New rights to allow parents to share leave following the birth or adoption of their child have come into effect.
Aside from an initial two weeks of maternity leave for the mother, up to 50 weeks of leave and 37 weeks of pay can be shared between parents.
The rules mean that parents can also take time off at the same time to look after a newborn.
The Institute of Directors has previously warned the new law could create a "nightmare" for employers.
The changes were pushed for by the Liberal Democrats whilst in coalition government.
How it works
- Shared parental leave is open to parents whose baby is due, or who have a child matched or placed for adoption, on or after 5 April 2015.
- It must be taken between the baby's birth and first birthday, or within one year of adoption.
- Eligible parents can share up to 50 weeks of leave and 37 weeks of pay, after an initial two weeks of leave that is compulsory for the mother to take.
- Shared parental leave can be taken in one block, or split into blocks with periods of work in between.
- Statutory shared parental pay is paid at £139.58 per week or 90% of your average weekly earnings, whichever is lower.
About 285,000 working couples would be eligible to share leave under the new rules, the government has said.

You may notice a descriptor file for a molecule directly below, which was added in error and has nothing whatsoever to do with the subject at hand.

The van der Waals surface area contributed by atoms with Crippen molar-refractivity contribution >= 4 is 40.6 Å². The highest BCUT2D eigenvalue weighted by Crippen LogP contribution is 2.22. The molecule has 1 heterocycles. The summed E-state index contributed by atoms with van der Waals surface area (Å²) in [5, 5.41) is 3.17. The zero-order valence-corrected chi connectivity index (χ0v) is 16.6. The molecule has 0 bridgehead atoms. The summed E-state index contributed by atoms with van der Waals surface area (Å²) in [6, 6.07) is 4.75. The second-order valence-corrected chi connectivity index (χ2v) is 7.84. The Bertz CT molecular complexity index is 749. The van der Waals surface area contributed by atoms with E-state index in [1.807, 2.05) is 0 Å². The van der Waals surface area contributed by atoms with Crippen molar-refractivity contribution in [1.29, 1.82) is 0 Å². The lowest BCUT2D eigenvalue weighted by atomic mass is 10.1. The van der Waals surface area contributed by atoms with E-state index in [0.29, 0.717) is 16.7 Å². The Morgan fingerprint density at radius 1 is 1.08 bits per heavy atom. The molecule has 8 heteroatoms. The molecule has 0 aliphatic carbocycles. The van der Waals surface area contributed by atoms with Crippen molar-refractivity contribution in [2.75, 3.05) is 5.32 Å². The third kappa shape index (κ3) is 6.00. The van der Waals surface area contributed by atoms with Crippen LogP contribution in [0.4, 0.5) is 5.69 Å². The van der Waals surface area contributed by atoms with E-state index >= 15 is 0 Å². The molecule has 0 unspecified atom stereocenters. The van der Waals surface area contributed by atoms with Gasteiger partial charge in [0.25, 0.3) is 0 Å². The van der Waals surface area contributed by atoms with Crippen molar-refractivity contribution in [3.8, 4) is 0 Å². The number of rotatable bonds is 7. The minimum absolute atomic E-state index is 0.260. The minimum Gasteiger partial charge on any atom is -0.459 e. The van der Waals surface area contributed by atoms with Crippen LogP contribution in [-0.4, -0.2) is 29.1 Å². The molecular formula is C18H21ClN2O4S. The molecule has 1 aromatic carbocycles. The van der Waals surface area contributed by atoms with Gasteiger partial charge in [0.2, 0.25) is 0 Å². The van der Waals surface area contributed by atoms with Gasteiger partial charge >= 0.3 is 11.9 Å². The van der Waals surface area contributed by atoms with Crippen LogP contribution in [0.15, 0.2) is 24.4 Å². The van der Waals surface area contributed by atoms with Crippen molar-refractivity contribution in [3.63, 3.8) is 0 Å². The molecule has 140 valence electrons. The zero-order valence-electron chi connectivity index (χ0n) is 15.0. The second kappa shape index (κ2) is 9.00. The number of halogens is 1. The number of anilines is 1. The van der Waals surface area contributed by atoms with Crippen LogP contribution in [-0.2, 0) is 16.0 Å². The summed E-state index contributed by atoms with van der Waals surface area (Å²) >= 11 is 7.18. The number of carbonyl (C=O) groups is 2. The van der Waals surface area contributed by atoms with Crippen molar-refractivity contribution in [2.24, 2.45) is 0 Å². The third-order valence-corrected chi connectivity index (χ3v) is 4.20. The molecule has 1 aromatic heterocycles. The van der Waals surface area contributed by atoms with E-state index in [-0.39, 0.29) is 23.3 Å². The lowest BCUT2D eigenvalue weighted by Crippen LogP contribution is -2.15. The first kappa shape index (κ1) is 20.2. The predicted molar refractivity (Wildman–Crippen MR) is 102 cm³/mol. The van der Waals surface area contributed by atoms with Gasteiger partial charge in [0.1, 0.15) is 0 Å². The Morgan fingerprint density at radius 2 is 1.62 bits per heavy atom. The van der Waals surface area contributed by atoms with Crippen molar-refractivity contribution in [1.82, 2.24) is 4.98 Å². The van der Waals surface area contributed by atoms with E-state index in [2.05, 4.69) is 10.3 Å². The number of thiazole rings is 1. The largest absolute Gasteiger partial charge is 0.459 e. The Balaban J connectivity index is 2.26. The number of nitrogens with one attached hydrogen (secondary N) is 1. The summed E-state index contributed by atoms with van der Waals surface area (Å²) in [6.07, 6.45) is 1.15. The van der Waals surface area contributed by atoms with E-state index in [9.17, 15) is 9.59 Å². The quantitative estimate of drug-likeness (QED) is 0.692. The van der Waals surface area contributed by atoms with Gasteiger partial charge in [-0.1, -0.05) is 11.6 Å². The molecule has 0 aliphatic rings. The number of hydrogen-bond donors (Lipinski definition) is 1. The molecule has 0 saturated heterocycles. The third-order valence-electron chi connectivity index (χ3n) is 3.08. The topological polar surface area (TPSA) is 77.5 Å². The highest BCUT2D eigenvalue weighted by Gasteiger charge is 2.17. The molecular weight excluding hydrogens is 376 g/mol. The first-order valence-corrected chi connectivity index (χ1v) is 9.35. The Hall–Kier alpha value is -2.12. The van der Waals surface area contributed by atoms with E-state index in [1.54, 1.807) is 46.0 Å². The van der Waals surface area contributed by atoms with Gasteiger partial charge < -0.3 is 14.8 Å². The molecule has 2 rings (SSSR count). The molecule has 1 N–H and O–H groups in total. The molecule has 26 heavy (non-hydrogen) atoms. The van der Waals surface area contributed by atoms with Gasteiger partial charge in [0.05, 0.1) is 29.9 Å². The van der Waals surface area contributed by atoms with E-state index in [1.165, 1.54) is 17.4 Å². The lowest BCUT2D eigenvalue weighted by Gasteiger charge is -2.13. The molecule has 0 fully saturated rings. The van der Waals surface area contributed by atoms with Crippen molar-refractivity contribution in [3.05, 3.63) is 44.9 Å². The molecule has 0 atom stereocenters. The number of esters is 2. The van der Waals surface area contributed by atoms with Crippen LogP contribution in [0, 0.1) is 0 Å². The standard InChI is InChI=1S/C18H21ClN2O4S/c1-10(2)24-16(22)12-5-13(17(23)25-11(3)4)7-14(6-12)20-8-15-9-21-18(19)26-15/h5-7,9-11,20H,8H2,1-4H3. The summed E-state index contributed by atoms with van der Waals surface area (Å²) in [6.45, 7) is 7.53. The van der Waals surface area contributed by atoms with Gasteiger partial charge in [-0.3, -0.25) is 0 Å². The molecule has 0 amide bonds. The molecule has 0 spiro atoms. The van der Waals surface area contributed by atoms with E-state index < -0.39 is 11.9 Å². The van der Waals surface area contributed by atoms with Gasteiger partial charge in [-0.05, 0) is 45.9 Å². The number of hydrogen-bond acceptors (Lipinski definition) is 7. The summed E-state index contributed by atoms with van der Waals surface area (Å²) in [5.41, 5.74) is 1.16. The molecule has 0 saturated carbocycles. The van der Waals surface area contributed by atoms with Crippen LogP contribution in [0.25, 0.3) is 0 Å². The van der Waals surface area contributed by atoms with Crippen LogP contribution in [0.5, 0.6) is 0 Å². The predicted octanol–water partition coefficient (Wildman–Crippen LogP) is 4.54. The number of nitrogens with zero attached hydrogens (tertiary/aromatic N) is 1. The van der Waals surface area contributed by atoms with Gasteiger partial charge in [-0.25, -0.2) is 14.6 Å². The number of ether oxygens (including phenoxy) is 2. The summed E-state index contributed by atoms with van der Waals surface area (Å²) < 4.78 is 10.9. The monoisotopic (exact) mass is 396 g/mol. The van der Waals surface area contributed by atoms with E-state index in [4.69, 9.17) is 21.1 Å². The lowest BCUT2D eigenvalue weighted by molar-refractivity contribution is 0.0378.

The pattern of leave must be agreed between the employee and employer with eight weeks' notice.
Previously, fathers were entitled to one or two weeks paid ordinary paternity leave, or up to 26 weeks' paid additional paternity leave - but only if the mother or co-adopter returned to work.
Deputy Prime Minister Nick Clegg has said the rights would allow men to become more hands-on fathers and stop women feeling they have to choose between a career or a baby.
Mr Clegg said: "To build a fairer society, the Liberal Democrats want to tear down the barriers that stop people reaching their full potential.
"For too long, mums have been told their place is at home with their child, while dads return to work. I want parents to choose for themselves how to balance work and family."
When the changes were announced in 2013, the Institute of Directors business group said the plan was a "nightmare" that would "heap yet more burdens on struggling employers".
Deputy director of policy Alexander Ehmann said: "The proposed system is considerably more complex and unwieldy than the current laws and employers will - once again - have to absorb the cost of adapting and implementing this new system."
Children's charity Barnardo's warned that the legislation relied on the support of businesses or it could quickly "run into the sand".
It believes the new measures will allow low-paid working families, where the mother is the higher earner, the opportunity to provide parental support for their child without worrying about losing their jobs.
Others, including campaign group Maternity Action and the TUC, welcomed the change as a "step in the right direction".
Conciliation service Acas, which has drawn up a guide to the rules, said that employers and employees should be aware of the new rights.
Parental leave is a devolved issue in Northern Ireland but the Northern Ireland Assembly passed a bill offering parents the same rights as in England, Wales and Northern Ireland.